Rou Reynolds: My Life In 10 Albums

Rou Reynolds from Enter Shikari
(Image credit: Getty)

Enter Shikari have been mixing and bending genres since their inception in 2007 with Take To The Skies, and their upcoming fifth album The Spark continues that legacy. Often taking inspiration from the less heavy end of the spectrum, it’s no surprise that frontman Rou Reynolds has grown up on a music diet that ranges from post-punk to neoclassical and beyond.

Ahead of The Spark’s release on September 22, we caught up with the Enter Shikari vocalist to talk about the albums that have influenced and energised him as a performer and a music fan over the years.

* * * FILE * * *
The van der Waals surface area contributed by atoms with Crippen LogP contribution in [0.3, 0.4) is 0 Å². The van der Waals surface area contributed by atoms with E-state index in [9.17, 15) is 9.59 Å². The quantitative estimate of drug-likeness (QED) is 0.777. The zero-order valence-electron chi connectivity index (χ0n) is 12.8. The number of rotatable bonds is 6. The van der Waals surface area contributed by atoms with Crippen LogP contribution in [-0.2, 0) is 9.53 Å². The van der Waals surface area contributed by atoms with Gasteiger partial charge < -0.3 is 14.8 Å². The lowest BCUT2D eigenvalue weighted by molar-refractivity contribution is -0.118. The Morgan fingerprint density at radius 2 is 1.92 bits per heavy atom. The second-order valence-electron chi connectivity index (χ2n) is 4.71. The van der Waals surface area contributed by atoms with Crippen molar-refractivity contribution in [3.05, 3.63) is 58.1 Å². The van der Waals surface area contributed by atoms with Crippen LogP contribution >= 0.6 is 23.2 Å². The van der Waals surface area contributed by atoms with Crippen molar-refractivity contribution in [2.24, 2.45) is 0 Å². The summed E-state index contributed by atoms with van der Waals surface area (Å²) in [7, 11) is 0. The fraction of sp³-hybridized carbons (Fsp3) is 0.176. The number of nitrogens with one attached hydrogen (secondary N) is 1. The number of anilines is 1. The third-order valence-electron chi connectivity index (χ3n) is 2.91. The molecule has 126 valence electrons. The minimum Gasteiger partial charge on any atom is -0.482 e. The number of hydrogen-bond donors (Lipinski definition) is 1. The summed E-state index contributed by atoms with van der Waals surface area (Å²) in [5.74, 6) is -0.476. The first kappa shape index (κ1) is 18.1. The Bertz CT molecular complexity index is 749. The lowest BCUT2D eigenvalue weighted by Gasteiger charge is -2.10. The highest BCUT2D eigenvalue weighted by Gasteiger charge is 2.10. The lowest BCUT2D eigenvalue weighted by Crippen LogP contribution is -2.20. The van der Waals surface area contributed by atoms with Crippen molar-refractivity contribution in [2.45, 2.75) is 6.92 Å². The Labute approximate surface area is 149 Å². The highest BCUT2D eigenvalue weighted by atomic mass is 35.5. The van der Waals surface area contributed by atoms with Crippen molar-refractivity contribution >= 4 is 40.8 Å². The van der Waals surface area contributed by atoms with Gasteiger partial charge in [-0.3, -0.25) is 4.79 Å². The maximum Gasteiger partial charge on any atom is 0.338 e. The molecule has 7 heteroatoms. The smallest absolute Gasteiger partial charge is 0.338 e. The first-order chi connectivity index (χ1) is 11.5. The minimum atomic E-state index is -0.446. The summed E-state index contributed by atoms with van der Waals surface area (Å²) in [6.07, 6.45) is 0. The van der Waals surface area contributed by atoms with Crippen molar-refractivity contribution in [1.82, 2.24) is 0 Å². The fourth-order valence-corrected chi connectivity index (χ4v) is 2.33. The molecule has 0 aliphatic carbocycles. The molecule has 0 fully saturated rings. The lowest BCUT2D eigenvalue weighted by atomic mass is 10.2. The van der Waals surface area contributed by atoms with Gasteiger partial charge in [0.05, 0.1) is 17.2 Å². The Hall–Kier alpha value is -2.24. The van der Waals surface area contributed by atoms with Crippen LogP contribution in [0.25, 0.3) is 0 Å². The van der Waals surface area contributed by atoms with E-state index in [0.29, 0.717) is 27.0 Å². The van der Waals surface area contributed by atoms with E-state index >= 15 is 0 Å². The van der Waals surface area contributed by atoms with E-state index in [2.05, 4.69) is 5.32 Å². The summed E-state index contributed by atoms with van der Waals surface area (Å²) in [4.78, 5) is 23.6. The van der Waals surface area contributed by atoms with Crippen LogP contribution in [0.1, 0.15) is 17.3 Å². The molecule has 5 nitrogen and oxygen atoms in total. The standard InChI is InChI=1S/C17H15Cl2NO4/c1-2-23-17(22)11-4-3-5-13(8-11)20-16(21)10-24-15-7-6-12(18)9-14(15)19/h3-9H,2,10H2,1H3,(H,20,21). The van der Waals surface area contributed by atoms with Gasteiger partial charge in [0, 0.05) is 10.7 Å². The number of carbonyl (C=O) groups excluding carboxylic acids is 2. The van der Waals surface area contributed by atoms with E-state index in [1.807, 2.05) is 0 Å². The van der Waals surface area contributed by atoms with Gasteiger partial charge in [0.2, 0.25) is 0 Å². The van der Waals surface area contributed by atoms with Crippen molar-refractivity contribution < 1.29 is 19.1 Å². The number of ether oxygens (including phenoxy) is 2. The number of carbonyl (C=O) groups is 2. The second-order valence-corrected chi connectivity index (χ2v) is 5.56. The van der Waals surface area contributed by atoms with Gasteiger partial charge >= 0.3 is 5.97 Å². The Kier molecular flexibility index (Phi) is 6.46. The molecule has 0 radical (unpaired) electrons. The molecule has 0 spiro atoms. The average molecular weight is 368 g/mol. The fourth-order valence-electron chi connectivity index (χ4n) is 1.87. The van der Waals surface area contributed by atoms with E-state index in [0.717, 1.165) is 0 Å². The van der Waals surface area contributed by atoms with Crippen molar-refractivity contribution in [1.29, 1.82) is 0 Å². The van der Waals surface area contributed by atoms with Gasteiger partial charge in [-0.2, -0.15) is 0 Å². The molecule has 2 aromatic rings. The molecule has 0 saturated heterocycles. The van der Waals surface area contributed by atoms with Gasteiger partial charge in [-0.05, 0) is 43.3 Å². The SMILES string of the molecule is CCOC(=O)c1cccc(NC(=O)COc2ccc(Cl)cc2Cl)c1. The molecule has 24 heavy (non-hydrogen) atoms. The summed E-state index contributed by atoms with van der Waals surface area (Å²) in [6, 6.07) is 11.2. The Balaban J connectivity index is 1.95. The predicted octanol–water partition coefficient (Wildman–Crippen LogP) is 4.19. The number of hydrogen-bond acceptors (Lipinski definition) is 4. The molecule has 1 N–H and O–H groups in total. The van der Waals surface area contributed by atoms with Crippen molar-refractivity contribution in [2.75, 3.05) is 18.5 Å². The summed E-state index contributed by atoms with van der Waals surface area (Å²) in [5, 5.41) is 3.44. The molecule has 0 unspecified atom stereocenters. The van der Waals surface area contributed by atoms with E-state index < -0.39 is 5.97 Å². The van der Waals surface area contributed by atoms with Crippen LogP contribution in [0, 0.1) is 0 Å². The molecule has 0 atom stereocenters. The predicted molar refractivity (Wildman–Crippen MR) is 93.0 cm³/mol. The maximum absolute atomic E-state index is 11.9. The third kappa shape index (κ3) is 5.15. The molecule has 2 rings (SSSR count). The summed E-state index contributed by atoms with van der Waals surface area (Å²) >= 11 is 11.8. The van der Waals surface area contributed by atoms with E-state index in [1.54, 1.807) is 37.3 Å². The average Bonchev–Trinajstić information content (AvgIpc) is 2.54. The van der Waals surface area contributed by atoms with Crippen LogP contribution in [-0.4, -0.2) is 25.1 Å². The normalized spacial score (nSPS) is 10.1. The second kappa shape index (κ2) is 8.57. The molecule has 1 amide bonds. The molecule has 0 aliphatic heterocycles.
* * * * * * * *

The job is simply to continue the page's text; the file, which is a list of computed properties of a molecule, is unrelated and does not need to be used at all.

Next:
The Beatles – Sgt. Pepper’s Lonely Hearts Club Band

“When I’d go to bed as an eight-year-old I’d listen to the whole album before I went to sleep, I’d hide my Walkman under my pillow. I used to love that. I devoured the whole Beatles back catalogue as a kid but that one stood out the most.”

Oasis – Be Here Now

“I was about 11 when I heard this. It’s a weird one because most people think the album’s terrible and it comes in last on a lot of people’s rankings of Oasis albums, but this was the first album I ever bought. I was aware of Oasis before then and knew the hits, but this was the first album I’d listen to over and over again and analyse. This was about the same time that I got my first guitar; I got the chord book and I remember learning every track on that album.”

The Prodigy – Music For The Jilted Generation